First, the revisions to the 2011 PPPs are primarily driven by revisions to national accounts expenditures.  National accounts expenditures are used as weights when basic heading PPPs are aggregated to estimate PPPs at higher levels of ICP expenditure classification. Examples of the ICP expenditure classification headings are rice (a basic heading), bread and cereals (a class), food (a group), food and alcoholic beverages (a category) and individual consumption by households (a main aggregate), for details on the ICP classification see Rissanen and Song (2020)Expenditure data revisions are a common practice as countries routinely revise their national accounts data to incorporate new or revised information. In general, revisions are a common practice in official statistics.  Larger revisions are sometimes required because of methodological changes due to, for example, changes to GDP base year or the adoption of a new United Nations System of National Accounts (SNA) version. The 1993 SNA was used as the conceptual framework to classify expenditures for the original 2011 ICP cycle, while the 2008 SNA (the latest version of the SNA) was used in the revised 2011 PPPs. Revisions to national accounts expenditures are the primary reasons for many of the changes in the Sub-Saharan African countries, such as Angola, Cameroon, Comoros, Liberia, Nigeria, São Tomé and Príncipe, Seychelles, and Sierra Leone.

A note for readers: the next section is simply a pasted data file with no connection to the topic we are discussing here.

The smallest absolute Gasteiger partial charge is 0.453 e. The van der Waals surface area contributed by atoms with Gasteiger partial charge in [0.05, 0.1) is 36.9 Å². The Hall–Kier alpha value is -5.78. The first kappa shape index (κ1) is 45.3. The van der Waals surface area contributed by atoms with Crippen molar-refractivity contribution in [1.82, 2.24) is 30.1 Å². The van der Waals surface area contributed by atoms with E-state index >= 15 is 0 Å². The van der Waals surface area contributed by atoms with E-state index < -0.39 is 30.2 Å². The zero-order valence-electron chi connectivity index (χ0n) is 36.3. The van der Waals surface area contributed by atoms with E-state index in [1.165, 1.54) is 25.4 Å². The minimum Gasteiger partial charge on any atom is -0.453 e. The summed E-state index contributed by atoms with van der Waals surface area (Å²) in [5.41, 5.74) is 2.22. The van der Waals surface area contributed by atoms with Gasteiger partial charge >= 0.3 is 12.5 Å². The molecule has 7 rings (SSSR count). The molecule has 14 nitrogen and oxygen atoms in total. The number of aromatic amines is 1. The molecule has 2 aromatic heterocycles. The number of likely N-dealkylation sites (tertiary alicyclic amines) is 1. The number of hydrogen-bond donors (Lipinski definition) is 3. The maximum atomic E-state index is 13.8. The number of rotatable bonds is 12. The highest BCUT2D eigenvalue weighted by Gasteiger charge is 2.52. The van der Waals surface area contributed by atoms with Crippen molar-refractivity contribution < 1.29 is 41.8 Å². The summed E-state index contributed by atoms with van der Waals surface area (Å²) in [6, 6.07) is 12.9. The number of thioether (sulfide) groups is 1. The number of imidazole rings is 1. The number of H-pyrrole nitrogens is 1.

Second, some 2011 PPPs were revised due to changes in the underlying price data. For instance, the Eurostat-OECD PPP Programme follows a rolling survey approach, in which prices are collected over a three-year period, resulting in revisions to price data, or other data, used to calculate PPPs for a particular reference year. The changes in PPPs for Albania and the Russian Federation are partly explained by this factor. Furthermore, additional quality assurance has been conducted on the original price data collected for the ICP 2011, based on comparisons with price data collected in subsequent years. This applies to selected ICP regions, such as Asia and the Pacific and Western Asia, and has resulted in revisions in the underlying price data in Fiji, Iraq, the Maldives and Myanmar, for example.